For example, let’s say your small business launches a Twitter account this afternoon. How will you measure the success of that account? By measuring number of followers, of course! And if you want to get really spiffy, you could also track how many RTs you’re getting and your level of exposure!
Right? The problem with this approach is that we aren’t factoring in your businesses strategy and goals for using Twitter. What are you trying to accomplish? How will getting more followers and RTs help you achieve your goals?
When I measure the effectiveness of my own Twitter efforts, I look at two metrics:
1 – Referral traffic from Twitter to this blog
2 – Leads generated via people I have connected with on Twitter.
That’s it. Because my strategy is to use Twitter to increase my awareness among potential clients by sharing content that drives traffic back to this blog (referral traffic), and to engage in conversations and network with people so that they will hire me to consult/train for them (leads).
I was having a conversation recently with a new client about using Twitter, and they told me they were going to track the number of followers as their primary metric for success. They even had plotted out X% growth that they wanted to see happen over time. I told them it was fine to track number of followers, but follower growth needed to be a function of them achieving what should be their larger goals for Twitter. This particular client wanted to use Twitter as a way to boost awareness for themselves, and the products they offer. They were competing against 2 main competitors that had much higher levels of awareness.
So I suggested to them that we focus on using Twitter as a way to drive interest back to your blog and website. So we went from tracking just followers, to also looking at things like:
1 – Referral traffic from Twitter to the blog (and as part of the metrics associated with the blog, look at referral traffic from the blog to the website).
2 – Level of engagement on the blog.
3 – Number of links generated to the blog.
4 – Sales leads generated via Twitter.
5 – Downloads of white papers via a link shared on Twitter (also share same link on the blog and compare/contrast download rates)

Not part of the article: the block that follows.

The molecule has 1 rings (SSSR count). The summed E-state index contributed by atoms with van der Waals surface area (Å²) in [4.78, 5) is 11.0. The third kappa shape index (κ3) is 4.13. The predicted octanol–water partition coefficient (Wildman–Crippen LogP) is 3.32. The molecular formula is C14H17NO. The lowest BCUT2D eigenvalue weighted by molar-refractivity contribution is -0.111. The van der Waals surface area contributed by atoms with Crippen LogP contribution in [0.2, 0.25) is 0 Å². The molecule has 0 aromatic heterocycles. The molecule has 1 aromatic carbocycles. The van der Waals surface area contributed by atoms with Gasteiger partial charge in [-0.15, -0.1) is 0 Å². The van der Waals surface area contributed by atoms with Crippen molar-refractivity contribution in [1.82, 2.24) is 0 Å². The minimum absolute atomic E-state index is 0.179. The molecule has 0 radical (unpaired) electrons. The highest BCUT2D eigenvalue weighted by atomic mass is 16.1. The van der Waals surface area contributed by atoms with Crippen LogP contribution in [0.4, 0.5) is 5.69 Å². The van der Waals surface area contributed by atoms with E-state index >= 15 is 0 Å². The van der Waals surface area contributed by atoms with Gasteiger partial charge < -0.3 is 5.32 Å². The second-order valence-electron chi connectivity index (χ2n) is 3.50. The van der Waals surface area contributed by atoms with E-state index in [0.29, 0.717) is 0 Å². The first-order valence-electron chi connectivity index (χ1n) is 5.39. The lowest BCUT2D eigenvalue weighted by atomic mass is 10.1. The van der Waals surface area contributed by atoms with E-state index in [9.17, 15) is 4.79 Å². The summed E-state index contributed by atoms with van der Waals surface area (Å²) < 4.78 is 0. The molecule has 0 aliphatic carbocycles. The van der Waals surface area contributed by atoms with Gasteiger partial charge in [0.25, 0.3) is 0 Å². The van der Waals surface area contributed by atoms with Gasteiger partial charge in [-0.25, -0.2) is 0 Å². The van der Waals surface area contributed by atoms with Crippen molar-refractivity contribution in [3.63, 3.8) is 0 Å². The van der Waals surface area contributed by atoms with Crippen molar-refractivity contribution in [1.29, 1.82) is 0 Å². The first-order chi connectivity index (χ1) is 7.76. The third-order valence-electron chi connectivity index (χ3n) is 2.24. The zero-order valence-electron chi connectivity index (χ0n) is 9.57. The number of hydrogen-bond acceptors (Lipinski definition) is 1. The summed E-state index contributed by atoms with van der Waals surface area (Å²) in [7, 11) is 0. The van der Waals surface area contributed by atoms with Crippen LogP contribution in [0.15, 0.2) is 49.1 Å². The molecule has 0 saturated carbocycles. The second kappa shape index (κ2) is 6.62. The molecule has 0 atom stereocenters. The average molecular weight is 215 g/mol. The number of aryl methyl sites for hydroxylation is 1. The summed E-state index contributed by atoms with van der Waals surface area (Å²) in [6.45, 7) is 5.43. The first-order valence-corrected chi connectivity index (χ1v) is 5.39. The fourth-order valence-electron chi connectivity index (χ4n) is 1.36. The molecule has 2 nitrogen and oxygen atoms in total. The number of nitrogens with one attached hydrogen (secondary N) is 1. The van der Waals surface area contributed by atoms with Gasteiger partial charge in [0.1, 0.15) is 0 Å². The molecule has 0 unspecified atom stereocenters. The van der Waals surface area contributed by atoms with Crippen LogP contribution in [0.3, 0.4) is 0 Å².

Now sometimes, it can be hard to know for sure that a new lead or link was generated via a contact on Twitter (or another social site). That’s why it pays to ALREADY be tracking these metrics, then when you make a change (like adding a Twitter account), if one of the metrics you are already tracking suddenly increases, it’s a good bet that what you changed (adding a Twitter account) made the difference.
For example, let’s say that you launch a Twitter account, and in the 1st month you notice that hits to one specific product page on your website increased by 23%! To try to figure out why, you check your website’s analytics, and discover that most of the hits were generated by a referral from one blog post written about that particular product, that included a link to the product page. You do a bit more digging, and discover that most of the referral traffic for that one post, came from Twitter.
Now you at least have some idea of how Twitter is making an impact on your business. You should further check into this and try to determine exactly why that particular post did well (The topic? The writer? The structure of the post?), and also try to figure out why it was so popular on Twitter (In what context was the link shared? What day? What time? More than once?).
The bottom line is that effective social media measurement is all about figuring out exactly what YOUR goals are, then measuring metrics that tie back to those goals. We’ve all heard the saying ‘what gets measured gets manufactured’, and it couldn’t be more true when it comes to social media measurement. If all you want to measure is number of followers to decide if your Twitter efforts are working, then you WILL find a way to increase your number of followers.
Remember: Strategy first, then identify metrics to measure based on desired outcomes, not what’s easiest to measure.
PS: Have an existing social media strategy and you want to have it audited to make sure you are on the right track? I can do that, and I guarantee my work.